The long, lonely dirt road that steers off the highway from Nasca to Chauchilla heads straight into low hills, crossing a vacant, almost lunar landscape. It is difficult to imagine even an isolated homestead thriving amidst this inhospitable desolation.
At the roadâ€™s end, footpaths guide you to several open pits, shielded from the sun by raised poles and wood-slat canopies. Inside lie some artifacts of the culture that flourished here from 200 B.C. to 800 A.D., including ceramics, textiles and stone tools alongside mummified remains.
Nearby, the mysterious Nasca lines, scratched across southern Peru by an ancient civilization, have left the world guessing as to their meaning and purpose. There is, however, no mystery regarding how this mysterious ancient culture cared for its dead.
Located about 30 kilometers (two miles) from the small town of Nasca, the Cementario de Chauchilla, or Chauchilla Cemetery, features bones, textiles, hair, and even some skin that were preserved in underground vaults constructed of mud bricks and buried for over 1000 years. The Nasca people wrapped their deceased in finely embroidered cotton cloths before coating them with a resin and placing them into tombs in crouched positions. Grave offerings were stored beside them, possibly in anticipation of their protection in the next realm. The resin and textiles kept out insects and bacteria, slowing the decay process while the hot climate and arid soil created an environment suitable for natural mummification.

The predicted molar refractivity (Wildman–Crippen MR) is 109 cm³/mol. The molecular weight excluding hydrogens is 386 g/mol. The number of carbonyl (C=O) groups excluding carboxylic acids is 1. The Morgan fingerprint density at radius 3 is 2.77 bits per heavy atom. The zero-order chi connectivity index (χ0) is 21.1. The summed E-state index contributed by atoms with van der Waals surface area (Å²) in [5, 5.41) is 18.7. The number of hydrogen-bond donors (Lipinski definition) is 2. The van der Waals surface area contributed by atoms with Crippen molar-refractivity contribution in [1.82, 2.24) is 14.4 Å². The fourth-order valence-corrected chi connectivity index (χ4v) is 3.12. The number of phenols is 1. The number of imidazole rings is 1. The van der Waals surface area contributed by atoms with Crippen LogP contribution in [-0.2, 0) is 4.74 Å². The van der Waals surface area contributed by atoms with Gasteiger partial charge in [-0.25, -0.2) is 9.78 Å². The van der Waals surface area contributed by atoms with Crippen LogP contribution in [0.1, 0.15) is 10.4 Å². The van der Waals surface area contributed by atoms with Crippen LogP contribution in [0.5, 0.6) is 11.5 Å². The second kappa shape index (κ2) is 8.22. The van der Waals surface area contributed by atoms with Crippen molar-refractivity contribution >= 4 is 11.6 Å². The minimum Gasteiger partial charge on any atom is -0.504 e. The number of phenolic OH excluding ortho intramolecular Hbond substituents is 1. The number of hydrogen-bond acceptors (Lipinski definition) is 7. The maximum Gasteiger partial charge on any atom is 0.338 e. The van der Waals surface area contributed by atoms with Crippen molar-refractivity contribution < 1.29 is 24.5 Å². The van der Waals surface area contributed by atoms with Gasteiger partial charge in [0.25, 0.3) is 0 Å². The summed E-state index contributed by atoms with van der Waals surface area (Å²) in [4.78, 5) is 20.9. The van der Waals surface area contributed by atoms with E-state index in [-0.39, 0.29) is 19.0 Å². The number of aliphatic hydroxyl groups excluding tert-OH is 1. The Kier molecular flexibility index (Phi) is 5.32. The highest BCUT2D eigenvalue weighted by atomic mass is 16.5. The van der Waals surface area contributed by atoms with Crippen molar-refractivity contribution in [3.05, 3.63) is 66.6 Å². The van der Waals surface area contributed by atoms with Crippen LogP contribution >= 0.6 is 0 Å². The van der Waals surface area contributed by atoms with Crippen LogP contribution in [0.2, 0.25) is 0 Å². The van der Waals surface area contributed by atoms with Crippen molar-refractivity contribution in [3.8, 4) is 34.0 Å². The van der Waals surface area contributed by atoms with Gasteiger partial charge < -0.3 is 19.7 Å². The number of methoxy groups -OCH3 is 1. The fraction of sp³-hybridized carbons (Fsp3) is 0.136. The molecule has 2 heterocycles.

Today, centuries later, bleached white skeletons, some still with dreadlocks, crouch upright on the floors of their ancient tombs, favoring visitors with creepy grins. The few sightseers stand by silently, mystified. The mummies stare back, appearing just as amazed at the passage of time that has brought them together with us.
Although the arid desert protected the remains from time and decay, it could not safeguard them from huaqueros, or grave robbers. Over the years, poles were stuck into the ground to locate the tombs and mummies were ripped apart in the search for anything thought to be of value. Nothing exemplified this tragedy more than a simple gaze across the ground where, until 1997, in a scene more fitting for forensic anthropologists than tourists, broken pot shards and litter, human rib bones, shoulder blades and skull fragments lay scattered across the grayish-brown desert floor. Today, the burial sites have been reconstructed although many â€śscarsâ€ť remain in the sand.
A visit to the Chauchilla cemetery takes about three hours, including travel time from Nasca. The tour can be purchased as part of a package with flights over the Nasca lines, which can save a few dollars. The price includes a side trip to local artisan workshops, where one can observe traditional methods of gold extraction and ceramic firing and, of course, buy souvenirs.
In a morbidly interesting way, Chauchilla presents a view of culture that cannot easily be forgotten.